Moral of the story – find someone (online or in your area) who has the animal you’re looking into buying and make sure you’re on speaking terms. Because you are going to have LOTS of questions that google just can’t answer. Like, “My chickens suddenly stopped laying eggs, what do I do?” Or, “My goat is in labor, but something looks wrong, is _____ normal?”
You’ll have a lot less trial and error if you have someone you can talk to and explain what’s going on with your particular animal (or plant) versus googling it. And if you have multiple areas of living sustainably you’re working on, you can have a different mentor for each thing! It doesn’t have to be a one person fits all.
#6 Have fun with living sustainably
Living sustainably doesn’t have to happen all at once.
Don’t rush yourself.
Learn to enjoy the journey and have fun with it. All the screw ups and mistakes included.
One day you’ll look back and they will make for some great stories.
You’re not meant to be perfect at this right away. It is a very natural way of life, but that doesn’t mean it’ll come to you naturally.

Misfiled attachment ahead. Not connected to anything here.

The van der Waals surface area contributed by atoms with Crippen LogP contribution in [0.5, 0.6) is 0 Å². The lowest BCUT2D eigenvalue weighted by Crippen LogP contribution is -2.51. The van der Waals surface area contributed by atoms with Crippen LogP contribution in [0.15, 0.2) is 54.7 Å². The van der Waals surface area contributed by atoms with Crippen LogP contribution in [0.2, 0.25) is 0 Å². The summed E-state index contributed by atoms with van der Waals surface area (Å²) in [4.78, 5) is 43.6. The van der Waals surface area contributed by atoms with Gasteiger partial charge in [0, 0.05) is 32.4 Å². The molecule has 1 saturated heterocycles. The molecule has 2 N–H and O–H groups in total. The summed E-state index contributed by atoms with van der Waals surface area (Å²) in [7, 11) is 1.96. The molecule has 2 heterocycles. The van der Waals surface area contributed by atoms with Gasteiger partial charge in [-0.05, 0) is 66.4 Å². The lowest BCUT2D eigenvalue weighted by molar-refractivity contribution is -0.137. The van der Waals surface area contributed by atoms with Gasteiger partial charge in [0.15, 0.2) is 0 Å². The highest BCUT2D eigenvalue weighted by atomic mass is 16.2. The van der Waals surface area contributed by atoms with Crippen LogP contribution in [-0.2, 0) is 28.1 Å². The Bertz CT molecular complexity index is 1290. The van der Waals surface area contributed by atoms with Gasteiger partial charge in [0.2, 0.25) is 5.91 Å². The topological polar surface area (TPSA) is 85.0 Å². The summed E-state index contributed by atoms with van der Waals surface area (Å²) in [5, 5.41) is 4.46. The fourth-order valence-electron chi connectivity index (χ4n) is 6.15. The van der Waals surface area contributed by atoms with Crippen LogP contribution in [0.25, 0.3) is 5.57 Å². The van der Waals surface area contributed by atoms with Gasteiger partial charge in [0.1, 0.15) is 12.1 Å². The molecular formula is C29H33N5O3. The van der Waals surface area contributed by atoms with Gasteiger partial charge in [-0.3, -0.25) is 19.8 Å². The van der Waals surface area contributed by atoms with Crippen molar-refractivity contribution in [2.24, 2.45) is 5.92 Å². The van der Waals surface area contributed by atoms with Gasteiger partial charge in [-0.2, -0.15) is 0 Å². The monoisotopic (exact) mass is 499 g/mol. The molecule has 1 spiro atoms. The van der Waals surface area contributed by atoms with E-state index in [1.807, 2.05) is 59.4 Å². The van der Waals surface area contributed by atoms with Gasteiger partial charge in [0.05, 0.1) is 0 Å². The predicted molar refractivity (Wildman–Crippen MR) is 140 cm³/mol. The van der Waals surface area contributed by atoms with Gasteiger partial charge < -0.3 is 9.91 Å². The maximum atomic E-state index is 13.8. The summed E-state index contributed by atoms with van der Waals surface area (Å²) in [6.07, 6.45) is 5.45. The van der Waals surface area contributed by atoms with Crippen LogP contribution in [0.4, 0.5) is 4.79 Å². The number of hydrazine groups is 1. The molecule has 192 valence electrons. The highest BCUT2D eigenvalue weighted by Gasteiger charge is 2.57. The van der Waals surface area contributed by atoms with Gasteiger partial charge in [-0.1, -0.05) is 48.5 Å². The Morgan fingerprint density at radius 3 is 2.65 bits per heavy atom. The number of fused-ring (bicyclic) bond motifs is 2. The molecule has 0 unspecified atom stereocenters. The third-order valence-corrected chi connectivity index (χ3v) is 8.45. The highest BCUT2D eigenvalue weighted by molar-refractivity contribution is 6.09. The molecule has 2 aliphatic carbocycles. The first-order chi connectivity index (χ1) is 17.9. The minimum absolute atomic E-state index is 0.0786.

Just like motherhood. It’s the most natural thing in the world, but that doesn’t mean you immediately know exactly what to do in ever situation right away! There’s a learning curve. There always is.
So don’t take things so seriously. Laugh at yourself. Laugh at the livestock. Even if you aren’t to where you want to be, be proud of how much further you are now compared to where you were.
Bonus Tip: Start a farm journal
This one is SO important!
If there’s one thing I regret more than anything else it’s not keeping good records from the very beginning.
So go to the store, grab a $5 journal and write “FARM” across the front. Stick it somewhere it’s easy to grab and rubberband a pencil to it. Keep track of when you plant your seeds. What variety you plant. What type of soil you put in the pots. When you fertilize. The day you bought your animals. When you sold them. When you gave them medicine. How much you’re feeding them. The name and number of the guy you bought hay from this year.
Every little thing. Because everything you write down now is one potential mistake you can avoid next year. And that information is invaluable. If you don’t write down what soil you put in the garden and everything ends up dying, you’ll have to wait another whole year before you get a second shot, and by then you might forget the soil you bought the previous year and buy the same thing again!
Lessons are important, but even more important is that you learn from them so you only have to experience them once.
And there you have it! Our seven tips for getting started on one of the most rewarding and satisfying journeys you’ll ever go on.
What steps have you taken already? What are some things you have in the works?